There’s an idol in there for every young athlete. Without sounding old and grumpy, back in my day we were told to idolise the likes of Shane Warne and Wayne Carey. Two shining examples of what not to do in the spotlight. There isn’t a bad bloke amongst this crop of Boomers.

Success over the next week (and in Rio) might just be the push basketball needs to get back on the map in Australia.

Just like my dreams

Tonight marks the beginning of another Premier League season. The same stories will be played out on the screen, but this year is different.

I remember it like it was yesterday. I was sitting on the lounge room floor of our home in Biloela in Central Queensland, The Australian spread out in front of me. I happened across the Premier League table and asked my dadk7LNwrem (who was on the computer behind me) who I should support, and instead of being given suggestions I was told we supported West Ham United and that was the end of it.

In reality it was just the beginning.

1997 is a long time ago and the experiences West Ham have given me in the same period have shaped me into the person I am today.

This season is different because it’s the last season at Upton Park. Since that fateful night in 1997 finding my way to Upton Park has always been in the top two of my sports bucket list. The reality of it is now it will never happen – I accept that.

The move to the Olympic Stadium could do some wonderful things for the club, or it could backfire and ruin us and a lot of which way that goes depends on this season.

I was against the move from day one because I want to see Upton Park and due to extenuating circumstances it was never a reality. The Olympic Stadium will be a great experience and I know I’ll get there one day.

Stadium issues aside the build up to this season has left me feeling more optimistic than I care to remember. A new manager, an adventure into Europe and players we couldn’t have dreamed of buying five years ago, is this real life?

One thing is for certain – I feel entitled as a West Ham fan and my optimism this year is to thank.

When you think of a club like West Ham you don’t think of raging success. That’s why I feel entitled, because we’re on the move. Have your Liverpool, Man Utd, Chelsea, Arsenal and Man City*. I’m West Ham and like it or hate it we’re the best club in the league.

We’ve got all the things I listed above, we’re the only club to win the World Cup, last time I checked everybody bled claret and blue and we have the loudest fans in the league. Enjoy your trophies, I’ll take being beaten at Wrexham because I’m part of something bigger.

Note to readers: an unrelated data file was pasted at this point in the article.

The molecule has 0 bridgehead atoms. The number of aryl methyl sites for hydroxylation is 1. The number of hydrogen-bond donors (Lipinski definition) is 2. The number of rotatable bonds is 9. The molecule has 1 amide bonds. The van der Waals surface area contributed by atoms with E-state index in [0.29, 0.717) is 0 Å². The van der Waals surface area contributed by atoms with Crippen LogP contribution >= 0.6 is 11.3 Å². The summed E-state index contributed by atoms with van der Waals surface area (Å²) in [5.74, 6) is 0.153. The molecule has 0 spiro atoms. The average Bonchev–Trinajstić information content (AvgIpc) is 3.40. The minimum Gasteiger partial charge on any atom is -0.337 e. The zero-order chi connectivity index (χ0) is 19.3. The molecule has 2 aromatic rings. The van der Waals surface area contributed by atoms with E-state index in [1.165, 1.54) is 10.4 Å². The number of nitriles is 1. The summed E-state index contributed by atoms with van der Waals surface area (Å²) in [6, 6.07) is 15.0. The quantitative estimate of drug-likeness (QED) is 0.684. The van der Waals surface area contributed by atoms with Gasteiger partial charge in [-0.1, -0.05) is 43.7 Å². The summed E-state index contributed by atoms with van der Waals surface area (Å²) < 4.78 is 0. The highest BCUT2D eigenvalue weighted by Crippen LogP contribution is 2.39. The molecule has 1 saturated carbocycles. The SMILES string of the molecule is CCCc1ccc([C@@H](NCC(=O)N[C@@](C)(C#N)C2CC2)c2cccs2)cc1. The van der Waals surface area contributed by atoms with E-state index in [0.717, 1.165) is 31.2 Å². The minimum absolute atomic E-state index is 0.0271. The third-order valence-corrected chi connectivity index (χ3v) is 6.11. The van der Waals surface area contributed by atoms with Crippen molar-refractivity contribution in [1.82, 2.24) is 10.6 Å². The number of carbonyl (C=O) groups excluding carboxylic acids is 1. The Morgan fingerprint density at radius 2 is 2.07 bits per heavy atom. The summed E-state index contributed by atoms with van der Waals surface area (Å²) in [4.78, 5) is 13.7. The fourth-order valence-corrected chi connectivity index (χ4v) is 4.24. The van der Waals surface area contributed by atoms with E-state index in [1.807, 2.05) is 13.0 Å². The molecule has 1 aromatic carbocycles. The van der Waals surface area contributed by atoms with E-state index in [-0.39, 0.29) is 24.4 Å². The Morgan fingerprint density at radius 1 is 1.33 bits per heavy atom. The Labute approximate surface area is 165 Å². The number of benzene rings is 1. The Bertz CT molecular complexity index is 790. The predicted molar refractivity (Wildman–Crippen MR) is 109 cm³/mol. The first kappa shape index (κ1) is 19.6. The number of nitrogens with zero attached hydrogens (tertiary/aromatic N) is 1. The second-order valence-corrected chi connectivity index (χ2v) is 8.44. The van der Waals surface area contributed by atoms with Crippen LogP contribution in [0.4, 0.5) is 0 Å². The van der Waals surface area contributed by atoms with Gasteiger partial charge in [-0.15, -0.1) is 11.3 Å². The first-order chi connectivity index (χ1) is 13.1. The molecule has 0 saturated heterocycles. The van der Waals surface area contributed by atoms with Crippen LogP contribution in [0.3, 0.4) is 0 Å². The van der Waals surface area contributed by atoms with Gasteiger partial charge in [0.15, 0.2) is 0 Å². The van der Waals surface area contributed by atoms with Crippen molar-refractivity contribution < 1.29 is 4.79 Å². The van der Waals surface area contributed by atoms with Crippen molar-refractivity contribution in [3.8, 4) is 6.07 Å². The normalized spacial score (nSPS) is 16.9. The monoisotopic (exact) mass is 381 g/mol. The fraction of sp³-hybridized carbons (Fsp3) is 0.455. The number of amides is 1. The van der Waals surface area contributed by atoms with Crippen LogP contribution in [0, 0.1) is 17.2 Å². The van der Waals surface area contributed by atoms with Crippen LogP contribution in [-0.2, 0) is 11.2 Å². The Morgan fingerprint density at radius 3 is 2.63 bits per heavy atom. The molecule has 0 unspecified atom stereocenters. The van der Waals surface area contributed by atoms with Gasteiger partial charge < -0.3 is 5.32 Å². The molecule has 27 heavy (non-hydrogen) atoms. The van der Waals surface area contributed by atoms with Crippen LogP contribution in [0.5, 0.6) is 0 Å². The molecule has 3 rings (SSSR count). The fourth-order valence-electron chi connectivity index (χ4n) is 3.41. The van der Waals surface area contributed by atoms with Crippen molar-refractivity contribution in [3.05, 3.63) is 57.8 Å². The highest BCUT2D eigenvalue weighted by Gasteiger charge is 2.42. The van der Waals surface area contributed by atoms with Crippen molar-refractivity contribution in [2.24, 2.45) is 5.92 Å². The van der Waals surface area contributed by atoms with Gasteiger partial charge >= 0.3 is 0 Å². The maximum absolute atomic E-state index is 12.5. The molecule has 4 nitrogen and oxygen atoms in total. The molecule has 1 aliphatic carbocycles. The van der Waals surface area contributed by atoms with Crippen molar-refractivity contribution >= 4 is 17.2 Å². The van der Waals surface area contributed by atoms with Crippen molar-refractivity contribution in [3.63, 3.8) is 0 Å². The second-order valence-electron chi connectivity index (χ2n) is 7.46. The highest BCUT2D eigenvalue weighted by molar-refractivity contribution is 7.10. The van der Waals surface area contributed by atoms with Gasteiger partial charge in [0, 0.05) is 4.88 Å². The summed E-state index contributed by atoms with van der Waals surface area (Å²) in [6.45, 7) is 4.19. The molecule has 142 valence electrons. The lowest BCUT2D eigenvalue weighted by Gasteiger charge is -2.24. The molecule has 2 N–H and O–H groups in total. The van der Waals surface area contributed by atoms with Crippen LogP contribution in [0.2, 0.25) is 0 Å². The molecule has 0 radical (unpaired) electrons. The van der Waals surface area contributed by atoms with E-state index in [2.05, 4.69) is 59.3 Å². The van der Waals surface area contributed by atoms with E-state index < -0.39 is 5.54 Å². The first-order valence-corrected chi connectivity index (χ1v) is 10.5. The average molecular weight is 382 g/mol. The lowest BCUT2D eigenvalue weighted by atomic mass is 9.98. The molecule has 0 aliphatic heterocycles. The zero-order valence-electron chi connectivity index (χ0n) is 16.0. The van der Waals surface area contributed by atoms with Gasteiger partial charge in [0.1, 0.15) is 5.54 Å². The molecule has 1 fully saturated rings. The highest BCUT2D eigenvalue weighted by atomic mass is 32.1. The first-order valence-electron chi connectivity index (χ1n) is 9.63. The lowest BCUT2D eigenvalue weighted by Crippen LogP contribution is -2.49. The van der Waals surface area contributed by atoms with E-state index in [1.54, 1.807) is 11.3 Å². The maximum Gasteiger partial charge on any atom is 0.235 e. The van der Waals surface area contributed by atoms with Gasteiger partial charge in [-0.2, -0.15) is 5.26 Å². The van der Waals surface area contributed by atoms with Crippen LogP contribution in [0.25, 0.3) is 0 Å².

My dreams? A top six finish, a win in the Cup Final, opening the Olympic Stadium against Liverpool and not Yeovil Town

That’s the thing about my dreams…. They fade and die.

 

* – Two of my great mates have been Man City fans since the old Division Two days. I celebrate the success of Manchester City for those two only, and will continue to do so forever.

 

Five experimental rules I want in the AFL 2016 preseason

Preseason is the most interesting time of year in any sport. Some people take it seriously, others think it’s a joke. Most sports love taking the chance to obscure their own rules for entertainments sake.

With the rule twists the AFL have tried over the years (the Supergoal springs to mind) here’s five things I’d like to see the AFL try in the 2016 preseason

Hit the post? Play on – I’ve harped on about this for at least a decade. If the ball hits the post you shouldn’t be rewarded with a score / give away a free kick or a boundary throw in – you should just keep playing. If it goes throughAFL 2013 Rd 16 - West Coast v Fremantle for a behind or a goal the score stands, if it goes out for a stoppage, the stoppage occurs and if it rebounds into the field of play we play on. What’s so wrong with players being alert in every scenario?

Out of bounds? Opponent gets the ball – There aren’t many sports in the world where you can take the ball out of the field of play and not turn it over. All the out of bounds on the full rule does is punish inaccurate kicking. If you want to reduce the length of the game a simple way to do that is to keep the ball in play. Players aren’t going to want to take the ball out if they know they’re going to turn it over.